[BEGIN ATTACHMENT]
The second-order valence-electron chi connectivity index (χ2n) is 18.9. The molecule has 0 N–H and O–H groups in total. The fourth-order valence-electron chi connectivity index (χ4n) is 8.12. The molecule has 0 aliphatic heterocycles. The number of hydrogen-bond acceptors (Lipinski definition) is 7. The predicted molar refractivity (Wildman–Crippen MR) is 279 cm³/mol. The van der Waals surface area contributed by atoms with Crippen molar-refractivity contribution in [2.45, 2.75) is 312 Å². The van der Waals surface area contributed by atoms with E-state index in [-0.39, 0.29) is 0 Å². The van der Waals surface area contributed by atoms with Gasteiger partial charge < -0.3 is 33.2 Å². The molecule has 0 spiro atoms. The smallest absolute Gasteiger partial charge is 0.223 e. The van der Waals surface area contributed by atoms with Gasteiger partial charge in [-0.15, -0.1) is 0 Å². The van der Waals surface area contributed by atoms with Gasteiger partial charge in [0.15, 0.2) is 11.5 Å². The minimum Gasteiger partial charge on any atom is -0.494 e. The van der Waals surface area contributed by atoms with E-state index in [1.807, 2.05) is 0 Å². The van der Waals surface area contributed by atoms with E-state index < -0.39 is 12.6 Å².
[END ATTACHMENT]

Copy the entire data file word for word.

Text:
The second-order valence-electron chi connectivity index (χ2n) is 18.9. The molecule has 0 N–H and O–H groups in total. The fourth-order valence-electron chi connectivity index (χ4n) is 8.12. The molecule has 0 aliphatic heterocycles. The number of hydrogen-bond acceptors (Lipinski definition) is 7. The predicted molar refractivity (Wildman–Crippen MR) is 279 cm³/mol. The van der Waals surface area contributed by atoms with Crippen molar-refractivity contribution in [2.45, 2.75) is 312 Å². The van der Waals surface area contributed by atoms with E-state index in [-0.39, 0.29) is 0 Å². The van der Waals surface area contributed by atoms with Gasteiger partial charge < -0.3 is 33.2 Å². The molecule has 0 spiro atoms. The smallest absolute Gasteiger partial charge is 0.223 e. The van der Waals surface area contributed by atoms with Gasteiger partial charge in [-0.15, -0.1) is 0 Å². The van der Waals surface area contributed by atoms with Gasteiger partial charge in [0.15, 0.2) is 11.5 Å². The minimum Gasteiger partial charge on any atom is -0.494 e. The van der Waals surface area contributed by atoms with E-state index in [1.807, 2.05) is 0 Å². The van der Waals surface area contributed by atoms with E-state index < -0.39 is 12.6 Å².